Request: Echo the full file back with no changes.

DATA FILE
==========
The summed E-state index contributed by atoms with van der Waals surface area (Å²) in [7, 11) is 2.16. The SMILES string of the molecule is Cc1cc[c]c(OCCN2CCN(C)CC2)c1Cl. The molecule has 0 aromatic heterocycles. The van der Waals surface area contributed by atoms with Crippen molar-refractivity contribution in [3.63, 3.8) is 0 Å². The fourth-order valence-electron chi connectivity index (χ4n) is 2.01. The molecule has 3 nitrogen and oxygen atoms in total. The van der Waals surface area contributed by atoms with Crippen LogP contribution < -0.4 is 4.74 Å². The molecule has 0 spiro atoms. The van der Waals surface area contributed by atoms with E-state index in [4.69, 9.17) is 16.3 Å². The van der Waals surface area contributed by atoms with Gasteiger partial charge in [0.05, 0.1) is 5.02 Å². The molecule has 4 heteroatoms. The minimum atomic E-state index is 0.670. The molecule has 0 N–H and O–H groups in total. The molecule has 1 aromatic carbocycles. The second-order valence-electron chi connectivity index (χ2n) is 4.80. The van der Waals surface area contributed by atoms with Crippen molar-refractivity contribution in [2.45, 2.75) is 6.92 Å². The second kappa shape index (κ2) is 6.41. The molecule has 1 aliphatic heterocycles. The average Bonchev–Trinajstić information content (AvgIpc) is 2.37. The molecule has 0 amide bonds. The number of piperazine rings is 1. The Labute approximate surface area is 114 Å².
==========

The summed E-state index contributed by atoms with van der Waals surface area (Å²) in [7, 11) is 2.16. The SMILES string of the molecule is Cc1cc[c]c(OCCN2CCN(C)CC2)c1Cl. The molecule has 0 aromatic heterocycles. The van der Waals surface area contributed by atoms with Crippen molar-refractivity contribution in [3.63, 3.8) is 0 Å². The fourth-order valence-electron chi connectivity index (χ4n) is 2.01. The molecule has 3 nitrogen and oxygen atoms in total. The van der Waals surface area contributed by atoms with Crippen LogP contribution < -0.4 is 4.74 Å². The molecule has 0 spiro atoms. The van der Waals surface area contributed by atoms with E-state index in [4.69, 9.17) is 16.3 Å². The van der Waals surface area contributed by atoms with Gasteiger partial charge in [0.05, 0.1) is 5.02 Å². The molecule has 4 heteroatoms. The minimum atomic E-state index is 0.670. The molecule has 0 N–H and O–H groups in total. The molecule has 1 aromatic carbocycles. The second-order valence-electron chi connectivity index (χ2n) is 4.80. The van der Waals surface area contributed by atoms with Crippen molar-refractivity contribution in [2.45, 2.75) is 6.92 Å². The second kappa shape index (κ2) is 6.41. The molecule has 1 aliphatic heterocycles. The average Bonchev–Trinajstić information content (AvgIpc) is 2.37. The molecule has 0 amide bonds. The number of piperazine rings is 1. The Labute approximate surface area is 114 Å².